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Using EHRs to Cut Unplanned Readmissions in Half

When staff at University of Missouri Health Care (MU Health Care) designed an intervention using health information technology (IT) to reduce unplanned heart failure readmissions, their goal was to cut readmissions by 5 percent. To their surprise, after only nine months, the health system cut heart failure readmissions by nearly half.

This remarkable reduction in readmissions showcases how essential hospitals can use health IT — specifically electronic health record (EHR) systems — to improve patient outcomes and reduce health care costs.

Collaborating to Build Health IT Tools

Bryan Bliven, chief information officer, and Thomas Selva, MD, chief medical information officer, along with a multidisciplinary team, designed and implemented the project at MU Health Care. Quality improvement has been part of MU Health Care’s DNA for 15 years, Selva said. In 2017, Bliven, Selva, and the project team were recognized by MU Health Care with the CEO award for their role in reducing readmissions.

The readmissions project was realized as part of the MU Health Care Center for Health Care Quality’s Performance Improvement-Leadership Development Program. The center is committed to providing exemplary patient-centered care and improving the quality, safety, and value of patient care through research and educational programs. The leadership program focuses on six to eight core issues and recruits staff with related skills to lead a project.

For this project, the program targeted unplanned readmissions for patients with a primary diagnosis of heart failure. The selected team built the necessary tools to reduce readmissions, collaborating with health IT staff and cardiologists to develop and incorporate an algorithm for the EHR system. The algorithm mines EHRs, examining both data from the current admission and the patient’s medical history, to determine if a patient has heart failure and alert the clinical care team. The EHR then guides the care team through the appropriate steps to ensure they are treating the heart failure symptoms. The alert is particularly useful when a patient is treated for an unrelated condition and providers might not be aware the patient also has heart failure.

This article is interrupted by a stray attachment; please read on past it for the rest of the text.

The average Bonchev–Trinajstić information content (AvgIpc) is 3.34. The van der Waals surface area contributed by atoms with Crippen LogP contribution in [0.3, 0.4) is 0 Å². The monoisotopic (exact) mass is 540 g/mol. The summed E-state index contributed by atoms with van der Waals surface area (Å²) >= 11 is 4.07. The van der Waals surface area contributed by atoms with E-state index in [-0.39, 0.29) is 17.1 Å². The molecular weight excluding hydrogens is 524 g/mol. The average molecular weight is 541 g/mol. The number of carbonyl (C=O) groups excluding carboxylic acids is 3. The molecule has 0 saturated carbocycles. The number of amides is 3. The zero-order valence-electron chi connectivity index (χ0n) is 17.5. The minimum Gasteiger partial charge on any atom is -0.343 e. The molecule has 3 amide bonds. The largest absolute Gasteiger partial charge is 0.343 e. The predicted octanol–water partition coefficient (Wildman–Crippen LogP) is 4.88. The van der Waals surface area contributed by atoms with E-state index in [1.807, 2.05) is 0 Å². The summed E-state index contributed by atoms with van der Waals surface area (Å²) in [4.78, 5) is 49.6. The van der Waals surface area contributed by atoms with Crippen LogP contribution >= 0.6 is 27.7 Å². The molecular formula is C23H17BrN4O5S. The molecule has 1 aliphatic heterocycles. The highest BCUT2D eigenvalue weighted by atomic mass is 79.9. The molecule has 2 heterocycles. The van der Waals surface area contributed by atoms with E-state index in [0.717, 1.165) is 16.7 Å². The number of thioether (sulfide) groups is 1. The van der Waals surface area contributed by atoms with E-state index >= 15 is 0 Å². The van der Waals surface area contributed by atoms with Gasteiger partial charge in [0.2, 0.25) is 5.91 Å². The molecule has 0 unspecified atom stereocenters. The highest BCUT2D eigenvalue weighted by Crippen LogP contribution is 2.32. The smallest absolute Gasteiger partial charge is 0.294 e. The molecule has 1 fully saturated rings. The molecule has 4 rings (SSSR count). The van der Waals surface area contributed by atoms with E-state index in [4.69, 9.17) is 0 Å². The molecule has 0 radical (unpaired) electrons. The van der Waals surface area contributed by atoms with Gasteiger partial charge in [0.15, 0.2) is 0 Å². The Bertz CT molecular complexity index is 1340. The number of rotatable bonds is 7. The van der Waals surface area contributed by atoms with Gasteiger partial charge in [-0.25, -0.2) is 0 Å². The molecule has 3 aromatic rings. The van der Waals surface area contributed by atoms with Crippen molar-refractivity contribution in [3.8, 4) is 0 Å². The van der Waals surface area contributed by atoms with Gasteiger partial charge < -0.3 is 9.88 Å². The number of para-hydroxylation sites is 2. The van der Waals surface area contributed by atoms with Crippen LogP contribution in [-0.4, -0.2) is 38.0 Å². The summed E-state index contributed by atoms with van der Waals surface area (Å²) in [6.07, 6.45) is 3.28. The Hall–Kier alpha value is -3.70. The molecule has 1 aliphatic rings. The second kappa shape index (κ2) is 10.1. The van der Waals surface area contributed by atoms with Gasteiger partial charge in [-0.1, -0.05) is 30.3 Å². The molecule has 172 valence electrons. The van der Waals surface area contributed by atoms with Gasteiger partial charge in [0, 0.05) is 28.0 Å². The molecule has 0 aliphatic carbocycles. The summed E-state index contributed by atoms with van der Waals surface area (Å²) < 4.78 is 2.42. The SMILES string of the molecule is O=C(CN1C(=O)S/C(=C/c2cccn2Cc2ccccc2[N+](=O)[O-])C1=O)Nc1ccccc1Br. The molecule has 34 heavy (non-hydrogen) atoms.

Involvement of clinical staff at all stages was one of the most important elements of the project’s success. Selva noted that the most successful IT-related interventions are “clinician-led and IT-enabled.” In addition to the cardiologists and IT staff who developed the algorithm, highly engaged nurses and a resident physician worked with the providers to perfect the algorithm. And at the highest level, success of the project required the involvement of executive sponsors — Bliven and Selva themselves.

While the project surpassed its goal, it wasn’t without challenges. For instance, project leaders faced resistance from providers; that’s where the associate chief medical officer stepped in. He educated resident groups and other divisions about the intervention and sold them on its importance. The project team also had to anticipate the effects of the intervention on staff workflow, accounting for extra work time and education for staff on the front lines of patient care who receive the alerts and have to adapt their care plan accordingly. Bliven said implementing appropriate data analytics also was crucial to measuring and maintaining progress.

The team at MU Health Care already is looking to expand the intervention to other readmissions beyond those related to heart failure — chronic obstructive pulmonary disease, for example.

The project at MU Health Care is just one example of how essential hospitals are leveraging health IT to streamline the provision of health care, improve health outcomes, reduce health care costs, and improve the patient experience. Federal laws and regulations require providers to adopt, implement, and use EHRs to avoid payment penalties under Medicare. While some of the requirements of Medicare EHR Incentive Program are difficult for some providers to meet, MU Health Care shows that using EHRs to solve complex problems can benefit the provider, the patient, and the health system at large.


About the Author

Shahid Zaman is a senior policy analyst at America's Essential Hospitals.

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